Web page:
But the unexpected rains of the last ten days have given most everything a sudden rush of growth. The rolled bales of hay are knee deep in the tough clover that has adorned itself with purple flowers. Even the grasses have grown.
The meadowlarks are still flashing each other, running through the air, swiftly and briefly marking the breeze with a c-curve in yellow.
It is like it is spring. But it is not. The first hints of yellow have appeared in some trees. The cottonwoods are usually the first I notice with this announcement. This year it is the locust. Which dropped its twisted pods a month early.
When we got home from Rapid, the yard was littered with the evidence of a violent storm --branches large and small, clumps of browning leaves strewn about.
Yesterday, I drove out to White Horse, my car packed with school supplies, gifts for the children here from St. Martin's in Charlotte, NC. The straight-edged rulers, calculators, compasses, binders, pencils and sharpeners, markers, crayons filled the backpacks, each with a prayer on a card attached to the pack.
'Look,' I said to one young man. 'You remember them. They've been coming here for years, right? They've been praying for you all this time, and you didn't even know it.'
His eyes never meet mine, but I can see the words hit him with surprise. He had a really rough year, this past year. In and out of the systems of law and all. But against all odds, he has kept up with school. And, God willing, and with more of his own hard work and support from a few adults --and the community of prayer far and wide, he will graduate this year.
A miracle in the rough.
I also drove up on the flats east of there, to another family. The youngest was out in front of the house, throwing a boulder into the driveway. Beside the log. Also in the driveway. I started to laugh. Who knows what he was designing... in the wide open prairie... in an odd stretch of gravel....
'Third grade,' he said, and sucked in some air and made his chest big. 'In the best school in the State,' he said, exhaling like some old man with a pipe. He stood, one leg in front of the other, his hand on a hip, hair standing straight out. So old. So young. I pointed to the box of packs I had created for the kindergarten through third grade crowd. He picked up a bright pink one that had a princess or two on it. 'I like this one,' he said.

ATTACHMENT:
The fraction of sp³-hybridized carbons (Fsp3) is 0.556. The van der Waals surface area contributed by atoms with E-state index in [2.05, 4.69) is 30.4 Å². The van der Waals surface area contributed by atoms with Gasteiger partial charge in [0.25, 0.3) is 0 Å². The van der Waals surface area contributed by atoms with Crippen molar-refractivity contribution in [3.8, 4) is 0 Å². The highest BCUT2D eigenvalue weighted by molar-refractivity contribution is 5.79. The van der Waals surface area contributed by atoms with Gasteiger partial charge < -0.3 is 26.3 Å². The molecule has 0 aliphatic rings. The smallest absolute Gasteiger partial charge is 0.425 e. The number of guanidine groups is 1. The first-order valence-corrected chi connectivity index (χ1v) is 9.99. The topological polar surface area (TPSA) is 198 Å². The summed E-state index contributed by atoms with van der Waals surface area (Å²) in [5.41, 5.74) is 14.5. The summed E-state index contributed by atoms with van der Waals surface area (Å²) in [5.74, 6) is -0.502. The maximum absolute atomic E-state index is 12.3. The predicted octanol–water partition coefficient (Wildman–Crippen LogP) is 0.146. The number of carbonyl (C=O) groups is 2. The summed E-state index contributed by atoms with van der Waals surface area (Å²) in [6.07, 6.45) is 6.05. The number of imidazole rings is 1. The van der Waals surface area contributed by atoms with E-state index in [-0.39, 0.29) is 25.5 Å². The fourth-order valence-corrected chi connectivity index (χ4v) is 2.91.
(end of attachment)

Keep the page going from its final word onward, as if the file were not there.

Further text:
His mother sighed his name and laughed. 'Pink is a strong color,' I said. 'Have you seen that movie?' I pointed at the princesses. He nodded. 'I really like it.'
I love this kid. He is one of those kids that says really holy things as though they are as plain as the alphabet song. And, he is still undifferentiated in holy ways when most kids have drawn strong lines of definition around this or that. Unembarrassed to throw boulders and move logs and love a princess movie. Since the first grade, he has always volunteered to read in church. Perhaps this year he will lead in the prayers. (He is the one that always claps his hands and leaps in joy at the end of the Eucharistic prayer... full throttle.)
'Why don't you try some of those packs over there,' I said, pointing to the box filled with the high school boy packs. He put the princess pack down and moved to the bright orange and blue pack. I remember I put pointed and sharp things in the high school packs, and whispered to his mother that perhaps she should review the innards of the pack because he probably would, you know... with sharp or pointed things.... And she nodded and laughed, as filled with wonder and joy at this child as I was.
On my way back down the hill in to the river valley, the sun is at the horizon. I remind myself to watch for the animals who will run or crowd the road as the day shifts to night. I am suddenly filled with a song I do not yet know, that comes to me in the tilted light. Ta ta da la, la la tata da la to the meadowlark. The deer and its fawn appear by the thrust of wild flowers. Ma la ta da da ri so ma la da.
The grass is sheathed with gold. Mother earth moves in a gentle undulating dance, lifting her skirt to her ankles by the creek. That bird, on the ragged half-undone fence, tilts his red crown. The magpie emerges in a flight she only half owns, dragging her tail. The porcupine lumbers and crouches all pin cushion-like. The prairie dogs sing in that high birdy chirp.
And I pray. For the children. For the good people of St. Martin's in that far-away place. For the man who has held my heart for so long. For the good people who have survived here, against all odds. For my little dog who has backed away from the abyss --just a little-- with a boiled chicken breast in his teeth.
This morning (Canticle: A Song of the Spirit, Revelation 22:12-17)
“Behold, I am coming soon,” says the Lord,
“and bringing my reward with me, *
to give to everyone according to their deeds.
“I am the Alpha and the Omega, the first and the last, *
the beginning and the end.”
Blessed are those who do God’s commandments,
that they may have the right to the tree of life, *
and may enter the city through the gates.
“I, Jesus, have sent my angel to you, *
with this testimony for all the churches.
“I am the root and the offspring of David, *
I am the bright morning star.”
“Come!” say the Spirit and the Bride; *
“Come!” let each hearer reply!
Come forward, you who are thirsty, *
let those who desire take the water of life as a gift.
I am off to Pierre --the Diocesan offices have moved, to be more central and accessible.
And I am filled with gratitude. And great joy.